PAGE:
Personal Finance

Should You Switch to a Credit Union?

Recent outrage over increasing fees at some of the country's biggest banks has led to a movement toward smaller banks and credit unions. Most notably, Bank of America's $5 fee on debit card users (since repealed) prompted the creation of "Bank Transfer Day," a consumer activist initiative encouraging a transfer from commercial banks to not-for-profit credit unions by November 5, 2011. Bank Transfer Day gained popularity through Facebook and other social media. It gained the support of the Occupy Wall Street movement, but remains unaffiliated, even distancing themselves with a statement on its Facebook page that it "does not endorse any activities conducted by Occupy Wall Street."

Bank Transfer Day saw measurable success. The Credit Union National Association saw traffic to its website double and its members reported a 50 percent increase in new account activity during the height of the movement. Like most consumer activist movements, Bank Transfer Day's biggest impact is on raising awareness. Many consumers who have accounts at commercial banks do so without consideration to credit unions. The convenience and ubiquity of big commercial banks made them the default choice. That trend is shifting, but politics and activist movements aside, should you switch to a credit union?

Credit unions offer some attractive features over a traditional commercial bank. First, as not-for-profit financial cooperatives, credit unions do not issue stock or pay dividends to outside stockholders. Instead, customers are "members" and each member is both a customer and an owner. As a result, earnings are returned to members in the form of lower loan rates, higher interest on deposits and lower fees.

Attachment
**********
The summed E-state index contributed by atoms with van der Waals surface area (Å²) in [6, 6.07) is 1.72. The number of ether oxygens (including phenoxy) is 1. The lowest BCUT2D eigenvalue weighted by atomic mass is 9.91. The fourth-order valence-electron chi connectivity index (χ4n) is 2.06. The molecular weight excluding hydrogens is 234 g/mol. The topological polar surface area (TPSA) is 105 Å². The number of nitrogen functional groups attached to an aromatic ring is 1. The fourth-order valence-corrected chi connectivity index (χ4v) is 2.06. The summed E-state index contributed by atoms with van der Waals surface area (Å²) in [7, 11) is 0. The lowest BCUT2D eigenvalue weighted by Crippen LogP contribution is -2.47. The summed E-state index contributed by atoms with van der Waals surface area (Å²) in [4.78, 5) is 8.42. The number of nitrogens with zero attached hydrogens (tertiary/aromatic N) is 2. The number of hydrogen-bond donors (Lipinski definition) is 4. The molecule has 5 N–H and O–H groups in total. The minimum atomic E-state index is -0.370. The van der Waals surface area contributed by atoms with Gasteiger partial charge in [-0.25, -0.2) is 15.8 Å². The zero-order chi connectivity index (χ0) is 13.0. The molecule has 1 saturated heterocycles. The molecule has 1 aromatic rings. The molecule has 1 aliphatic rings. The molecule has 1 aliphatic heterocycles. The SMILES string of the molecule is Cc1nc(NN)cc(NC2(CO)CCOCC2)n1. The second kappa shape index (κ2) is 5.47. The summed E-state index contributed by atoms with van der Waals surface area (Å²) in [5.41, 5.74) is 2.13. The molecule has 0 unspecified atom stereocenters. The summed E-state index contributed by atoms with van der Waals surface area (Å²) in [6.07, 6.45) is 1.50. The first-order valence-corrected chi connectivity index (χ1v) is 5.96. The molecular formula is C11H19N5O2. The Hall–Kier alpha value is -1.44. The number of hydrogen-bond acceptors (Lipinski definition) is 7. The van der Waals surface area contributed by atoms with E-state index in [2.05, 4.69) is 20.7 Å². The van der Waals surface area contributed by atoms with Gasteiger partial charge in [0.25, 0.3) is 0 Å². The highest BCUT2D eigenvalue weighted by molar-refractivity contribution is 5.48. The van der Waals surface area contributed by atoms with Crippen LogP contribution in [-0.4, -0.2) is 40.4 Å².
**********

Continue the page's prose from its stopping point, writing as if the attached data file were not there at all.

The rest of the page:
Credit Union deposits are not covered by the FDIC, instead they are covered by the National Credit Union Association, or NCUA. Just like FDIC, the NCUA insures deposits up to $250,000 and is backed by the full faith and credit of the U.S. government. 1

Generally, the biggest benefit to large banks is convenience. Big banks typically have a large number of branches and ATMs for you to conduct business or access cash. However, many credit unions have partnered up to allow fee-free ATM access to each other's members, greatly expanding the number of available ATMs for credit union customers.

Additionally, use of technology, such as online features and capabilities, is generally more advanced at major commercial banks. Some credit unions may be catching up, but you should consider your own banking habits and whether or not a credit union offers the features that you value.

By statute, credit unions are not allowed to serve the general public. Membership may be obtained through groups such as alumni or students of a certain university, employees of a firm or simply based on the location of your residence. Visit the Credit Union National Association website and click on the link for consumers to find a list of credit unions in your area.

1 http://www.ncua.gov/DataApps/Pages/SI-NCUA.aspx

FPA member Eric S. Toya, CFP®, is Vice President of Wealth Management for Trovena, LLC in Redondo Beach, Calif. Eric graduated from the University of Southern California with a BS in Finance and Accounting. Eric has been quoted in national publications, including The Wall Street Journal , Money Magazine and the Los Angeles Times .

The views and opinions expressed herein are the views and opinions of the author and do not necessarily reflect those of Nasdaq, Inc.

Copyright © 2010 FPA All Rights Reserved


The views and opinions expressed herein are the views and opinions of the author and do not necessarily reflect those of Nasdaq, Inc.

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